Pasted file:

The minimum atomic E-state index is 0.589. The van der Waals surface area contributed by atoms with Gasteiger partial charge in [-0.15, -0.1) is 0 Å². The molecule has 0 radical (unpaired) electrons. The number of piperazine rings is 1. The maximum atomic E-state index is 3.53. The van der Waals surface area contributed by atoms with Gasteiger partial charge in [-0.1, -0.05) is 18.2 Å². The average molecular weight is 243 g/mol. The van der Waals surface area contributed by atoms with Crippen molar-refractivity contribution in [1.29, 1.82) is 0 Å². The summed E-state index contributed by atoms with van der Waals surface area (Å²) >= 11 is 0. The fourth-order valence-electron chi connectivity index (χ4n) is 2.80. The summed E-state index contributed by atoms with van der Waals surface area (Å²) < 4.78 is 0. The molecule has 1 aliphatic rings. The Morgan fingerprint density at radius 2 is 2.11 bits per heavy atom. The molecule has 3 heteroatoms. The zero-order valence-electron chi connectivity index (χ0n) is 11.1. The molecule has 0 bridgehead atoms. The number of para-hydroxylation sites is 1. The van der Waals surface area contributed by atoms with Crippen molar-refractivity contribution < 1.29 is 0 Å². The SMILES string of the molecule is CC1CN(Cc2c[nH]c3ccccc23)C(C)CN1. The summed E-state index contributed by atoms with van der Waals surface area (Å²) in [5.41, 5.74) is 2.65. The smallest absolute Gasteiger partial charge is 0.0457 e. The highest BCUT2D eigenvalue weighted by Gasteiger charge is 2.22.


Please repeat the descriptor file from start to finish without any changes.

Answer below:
The minimum atomic E-state index is 0.589. The van der Waals surface area contributed by atoms with Gasteiger partial charge in [-0.15, -0.1) is 0 Å². The molecule has 0 radical (unpaired) electrons. The number of piperazine rings is 1. The maximum atomic E-state index is 3.53. The van der Waals surface area contributed by atoms with Gasteiger partial charge in [-0.1, -0.05) is 18.2 Å². The average molecular weight is 243 g/mol. The van der Waals surface area contributed by atoms with Crippen molar-refractivity contribution in [1.29, 1.82) is 0 Å². The summed E-state index contributed by atoms with van der Waals surface area (Å²) >= 11 is 0. The fourth-order valence-electron chi connectivity index (χ4n) is 2.80. The summed E-state index contributed by atoms with van der Waals surface area (Å²) < 4.78 is 0. The molecule has 1 aliphatic rings. The Morgan fingerprint density at radius 2 is 2.11 bits per heavy atom. The molecule has 3 heteroatoms. The zero-order valence-electron chi connectivity index (χ0n) is 11.1. The molecule has 0 bridgehead atoms. The number of para-hydroxylation sites is 1. The van der Waals surface area contributed by atoms with Crippen molar-refractivity contribution < 1.29 is 0 Å². The SMILES string of the molecule is CC1CN(Cc2c[nH]c3ccccc23)C(C)CN1. The summed E-state index contributed by atoms with van der Waals surface area (Å²) in [5.41, 5.74) is 2.65. The smallest absolute Gasteiger partial charge is 0.0457 e. The highest BCUT2D eigenvalue weighted by Gasteiger charge is 2.22.